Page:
This extraordinary first collection of short stories covers the
landscape of dysfunctional childhood, urban angst, and human
disconnection with a wit and insight that keep you riveted to the page.
The characters here have rich and imaginative interior lives, but grave
difficulty relating to the outside world. The beginning story,
“Ducklings,” introduces the over-weight and over-enthusiastic Marjorie,
the last twelve-year-old you would want babysitting your toddler. In
“Wanted” we meet Eleanor, a single girl living in Chicago who may or may
not be dating a serial killer. “Another Cancer Story” is an
unsentimental account of two sisters whose beloved mother just won’t
seem to die, and “The Last Dead Boyfriend” gives us a recovering addict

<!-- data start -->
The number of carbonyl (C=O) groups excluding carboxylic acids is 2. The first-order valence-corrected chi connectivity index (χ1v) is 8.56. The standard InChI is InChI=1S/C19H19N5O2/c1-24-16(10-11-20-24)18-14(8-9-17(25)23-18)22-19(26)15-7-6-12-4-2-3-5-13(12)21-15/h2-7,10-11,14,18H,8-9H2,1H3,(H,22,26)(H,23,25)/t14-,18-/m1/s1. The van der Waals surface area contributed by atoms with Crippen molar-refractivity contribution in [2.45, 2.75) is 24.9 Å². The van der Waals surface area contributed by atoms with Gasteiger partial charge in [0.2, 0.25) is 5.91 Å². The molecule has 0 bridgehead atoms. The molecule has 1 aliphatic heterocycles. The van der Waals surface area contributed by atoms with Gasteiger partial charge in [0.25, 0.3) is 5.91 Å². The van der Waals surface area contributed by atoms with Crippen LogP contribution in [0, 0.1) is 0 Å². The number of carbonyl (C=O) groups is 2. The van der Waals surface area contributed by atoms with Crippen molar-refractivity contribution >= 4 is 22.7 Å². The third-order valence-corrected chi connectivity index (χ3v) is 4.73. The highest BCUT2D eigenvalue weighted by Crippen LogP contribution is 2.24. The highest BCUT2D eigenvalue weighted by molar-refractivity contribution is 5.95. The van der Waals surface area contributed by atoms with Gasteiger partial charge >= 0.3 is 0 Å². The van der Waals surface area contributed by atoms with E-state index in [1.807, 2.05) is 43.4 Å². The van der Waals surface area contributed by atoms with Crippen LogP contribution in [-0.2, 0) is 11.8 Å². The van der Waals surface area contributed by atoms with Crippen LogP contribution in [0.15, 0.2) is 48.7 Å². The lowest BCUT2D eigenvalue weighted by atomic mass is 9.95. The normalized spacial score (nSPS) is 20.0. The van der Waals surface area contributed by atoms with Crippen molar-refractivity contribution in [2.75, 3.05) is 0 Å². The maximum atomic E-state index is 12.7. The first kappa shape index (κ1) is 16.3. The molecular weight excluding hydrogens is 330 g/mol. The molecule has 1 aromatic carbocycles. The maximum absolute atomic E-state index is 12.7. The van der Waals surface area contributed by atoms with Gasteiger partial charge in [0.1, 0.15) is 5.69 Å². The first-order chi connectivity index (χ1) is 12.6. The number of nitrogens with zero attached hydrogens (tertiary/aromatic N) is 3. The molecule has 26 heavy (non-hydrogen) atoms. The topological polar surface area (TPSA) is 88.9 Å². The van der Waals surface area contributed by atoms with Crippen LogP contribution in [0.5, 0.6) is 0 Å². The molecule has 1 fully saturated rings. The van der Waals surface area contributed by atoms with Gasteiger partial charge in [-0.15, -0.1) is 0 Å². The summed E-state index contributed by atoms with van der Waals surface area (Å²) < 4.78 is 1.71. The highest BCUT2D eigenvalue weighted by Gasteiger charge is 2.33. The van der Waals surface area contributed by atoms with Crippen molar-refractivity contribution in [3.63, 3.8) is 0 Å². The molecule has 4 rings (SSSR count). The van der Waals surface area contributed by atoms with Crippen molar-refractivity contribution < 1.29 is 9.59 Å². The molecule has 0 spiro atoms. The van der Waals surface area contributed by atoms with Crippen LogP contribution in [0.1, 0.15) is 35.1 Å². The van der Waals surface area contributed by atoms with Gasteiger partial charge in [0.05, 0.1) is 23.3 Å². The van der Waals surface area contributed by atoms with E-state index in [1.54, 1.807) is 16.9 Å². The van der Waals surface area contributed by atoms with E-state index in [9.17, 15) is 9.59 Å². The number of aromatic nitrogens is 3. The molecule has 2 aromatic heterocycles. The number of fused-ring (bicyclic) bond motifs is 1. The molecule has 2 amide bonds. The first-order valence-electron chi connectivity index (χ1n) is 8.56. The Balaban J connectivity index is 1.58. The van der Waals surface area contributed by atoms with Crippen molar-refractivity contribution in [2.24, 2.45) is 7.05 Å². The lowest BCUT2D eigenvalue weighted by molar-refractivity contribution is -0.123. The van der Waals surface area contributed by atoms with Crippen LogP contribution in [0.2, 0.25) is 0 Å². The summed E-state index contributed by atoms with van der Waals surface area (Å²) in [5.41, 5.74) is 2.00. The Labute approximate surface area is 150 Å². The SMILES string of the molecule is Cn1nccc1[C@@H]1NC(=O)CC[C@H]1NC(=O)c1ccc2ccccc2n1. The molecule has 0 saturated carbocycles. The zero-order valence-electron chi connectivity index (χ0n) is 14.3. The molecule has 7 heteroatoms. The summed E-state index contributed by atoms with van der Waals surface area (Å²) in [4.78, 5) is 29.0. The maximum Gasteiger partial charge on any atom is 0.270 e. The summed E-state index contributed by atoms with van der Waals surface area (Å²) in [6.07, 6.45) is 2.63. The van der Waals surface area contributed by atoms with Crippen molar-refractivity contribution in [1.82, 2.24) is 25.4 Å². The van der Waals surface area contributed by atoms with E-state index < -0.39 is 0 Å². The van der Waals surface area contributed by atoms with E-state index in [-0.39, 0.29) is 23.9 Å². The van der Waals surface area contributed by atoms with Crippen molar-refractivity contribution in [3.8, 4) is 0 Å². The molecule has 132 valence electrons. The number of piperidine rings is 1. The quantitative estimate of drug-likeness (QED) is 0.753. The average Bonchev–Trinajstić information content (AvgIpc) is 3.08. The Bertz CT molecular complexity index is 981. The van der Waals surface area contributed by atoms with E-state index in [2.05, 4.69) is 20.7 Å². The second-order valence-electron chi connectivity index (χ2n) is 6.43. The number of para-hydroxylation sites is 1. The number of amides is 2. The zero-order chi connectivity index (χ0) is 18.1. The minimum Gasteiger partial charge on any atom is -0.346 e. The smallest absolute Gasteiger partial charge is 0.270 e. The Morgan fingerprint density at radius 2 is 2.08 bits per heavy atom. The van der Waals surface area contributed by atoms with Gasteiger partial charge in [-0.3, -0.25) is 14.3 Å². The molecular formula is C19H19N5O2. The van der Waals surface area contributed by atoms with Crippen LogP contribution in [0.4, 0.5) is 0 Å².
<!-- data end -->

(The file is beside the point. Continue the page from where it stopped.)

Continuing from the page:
who keeps encountering her recently deceased boyfriend, an unpleasant
man she wished she’d broken up with before he died.
Always funny, often dark, and wholly satisfying, these stories explore
the longing for connection among characters who are frequently stricken
with anxiety. Each story is rendered in a way that is surreal, vivid,
and entirely convincing.
“Wonderful Girl is a smart, funny collection, by turns poignant,
mysterious, terrifying, sexy, often just plain nuts (in a good way!).
The characters in these stories are deliciously confused but always in
control, if not of their fates, at least of their pets and boyfriends.
What strong voices these women have! Contemporary American life has
never seemed so threatening and yet so warm, so full of possibility, yet
so harrowing. Reading Wonderful Girl is like meeting a dozen new
friends, people you instantly fret over, want to know better, want to
call and give advice, bring home to meet your folks, people you
ultimately love.” —Bill Roorbach, judge and author of The Smallest
Color, Big Bend, and Temple Stream